Preparing the Blanks
Now is the time to prepare the blanks for the turning process.
Cut Blanks to the length
The blanks are first cut to length. I cut them to length on a bandsaw, about 3 mm longer than the brass tube that I insert. The tube houses the internals of the finished pen.
Drill a hole through the center
First, I drill a hole through the blank that will allow the brass tube to fit. At first, I used a hand-held drill press to drill the holes but I rarely achieved a straight hole through the center of the blank. However, I had other processes to fix it. My second process in drilling the center hole was with a pedestal drill, with a small homemade clamp to hold the blank.
This worked well, but I found that I had to align the pedestal drill every time I used it. Now, since I acquired a “Jacobs Chuck” (a chuck that I put in the tailstock of a lathe with a drill bit) I can drill the blanks on the lathe and the holes are always in the center of the blank. I can also successfully drill much deeper holes than before, as I need them for the long blanks for the Executive Clicker and other single-barrel pens.
Gluing the tube
Next, the tube is glued into the blank. I “rough up” the brass tube to help the glue stick to it. For timber blanks, I use “gorilla” glue, and for acrylic blanks, I use CA glue (super glue). Allow the glue to dry.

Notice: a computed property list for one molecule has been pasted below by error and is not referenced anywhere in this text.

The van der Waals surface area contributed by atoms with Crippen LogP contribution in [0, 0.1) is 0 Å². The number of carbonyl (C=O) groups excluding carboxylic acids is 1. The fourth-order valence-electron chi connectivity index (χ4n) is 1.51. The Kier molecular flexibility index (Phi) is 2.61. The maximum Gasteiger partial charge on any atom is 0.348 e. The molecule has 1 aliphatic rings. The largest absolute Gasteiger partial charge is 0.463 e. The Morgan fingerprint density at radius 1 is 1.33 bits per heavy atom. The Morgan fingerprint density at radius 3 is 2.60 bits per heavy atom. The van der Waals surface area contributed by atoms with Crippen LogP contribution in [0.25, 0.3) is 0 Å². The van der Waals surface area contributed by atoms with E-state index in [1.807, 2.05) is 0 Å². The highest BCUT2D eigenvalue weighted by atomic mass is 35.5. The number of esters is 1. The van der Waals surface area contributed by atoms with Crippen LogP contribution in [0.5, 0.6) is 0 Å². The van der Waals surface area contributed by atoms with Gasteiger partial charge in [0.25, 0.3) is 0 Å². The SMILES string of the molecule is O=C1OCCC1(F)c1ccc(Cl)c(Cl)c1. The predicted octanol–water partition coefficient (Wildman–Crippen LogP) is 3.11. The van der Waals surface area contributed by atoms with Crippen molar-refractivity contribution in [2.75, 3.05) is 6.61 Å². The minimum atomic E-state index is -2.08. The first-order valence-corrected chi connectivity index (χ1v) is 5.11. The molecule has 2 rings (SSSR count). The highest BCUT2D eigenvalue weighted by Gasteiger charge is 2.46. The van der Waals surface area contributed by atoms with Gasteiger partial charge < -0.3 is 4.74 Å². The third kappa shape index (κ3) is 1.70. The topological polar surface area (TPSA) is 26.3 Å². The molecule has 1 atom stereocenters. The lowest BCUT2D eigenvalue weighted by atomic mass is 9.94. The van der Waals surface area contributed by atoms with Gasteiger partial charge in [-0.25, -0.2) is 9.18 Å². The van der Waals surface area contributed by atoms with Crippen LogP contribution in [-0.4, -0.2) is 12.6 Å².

Squaring the blanks
After the glue has dried, I “square” the ends of the blanks so that they are perpendicular to the tube. There are two methods for this job. (a) using a specialized pen mill. This is a small milling head that is placed into a drill with a lead that fits into the tube. As the drill is turned the milling end cuts the material away making it perpendicular to the tube. And (b) With a homemade alignment device, the ends a squared on a sanding disc. Both ends are then square with the tube.
The blanks are then ready for the lathe.
The blank preparation is the longest part of the pen-making process. Hence, in most cases, I prepare the blanks in batches of twenty or so, when making larger orders. The glue needs to be fully cured before the next step can be taken.